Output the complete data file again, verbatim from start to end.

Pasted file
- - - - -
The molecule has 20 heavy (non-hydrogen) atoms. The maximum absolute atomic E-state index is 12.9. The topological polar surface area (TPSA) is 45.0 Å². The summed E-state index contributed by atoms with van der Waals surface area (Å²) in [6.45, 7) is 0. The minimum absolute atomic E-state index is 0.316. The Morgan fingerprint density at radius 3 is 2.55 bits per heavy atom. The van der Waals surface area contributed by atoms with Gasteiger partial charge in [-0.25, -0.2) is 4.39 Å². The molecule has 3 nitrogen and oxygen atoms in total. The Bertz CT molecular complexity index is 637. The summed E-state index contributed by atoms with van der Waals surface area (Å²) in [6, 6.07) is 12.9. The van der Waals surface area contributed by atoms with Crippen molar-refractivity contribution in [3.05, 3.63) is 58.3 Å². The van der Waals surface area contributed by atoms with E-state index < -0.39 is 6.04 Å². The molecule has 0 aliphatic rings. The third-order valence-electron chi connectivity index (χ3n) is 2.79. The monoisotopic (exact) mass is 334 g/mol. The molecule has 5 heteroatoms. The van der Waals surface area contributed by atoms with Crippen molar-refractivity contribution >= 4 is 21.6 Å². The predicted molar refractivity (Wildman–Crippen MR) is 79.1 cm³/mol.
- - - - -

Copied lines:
The molecule has 20 heavy (non-hydrogen) atoms. The maximum absolute atomic E-state index is 12.9. The topological polar surface area (TPSA) is 45.0 Å². The summed E-state index contributed by atoms with van der Waals surface area (Å²) in [6.45, 7) is 0. The minimum absolute atomic E-state index is 0.316. The Morgan fingerprint density at radius 3 is 2.55 bits per heavy atom. The van der Waals surface area contributed by atoms with Gasteiger partial charge in [-0.25, -0.2) is 4.39 Å². The molecule has 3 nitrogen and oxygen atoms in total. The Bertz CT molecular complexity index is 637. The summed E-state index contributed by atoms with van der Waals surface area (Å²) in [6, 6.07) is 12.9. The van der Waals surface area contributed by atoms with Crippen molar-refractivity contribution in [3.05, 3.63) is 58.3 Å². The van der Waals surface area contributed by atoms with E-state index < -0.39 is 6.04 Å². The molecule has 0 aliphatic rings. The third-order valence-electron chi connectivity index (χ3n) is 2.79. The monoisotopic (exact) mass is 334 g/mol. The molecule has 5 heteroatoms. The van der Waals surface area contributed by atoms with Crippen molar-refractivity contribution >= 4 is 21.6 Å². The predicted molar refractivity (Wildman–Crippen MR) is 79.1 cm³/mol.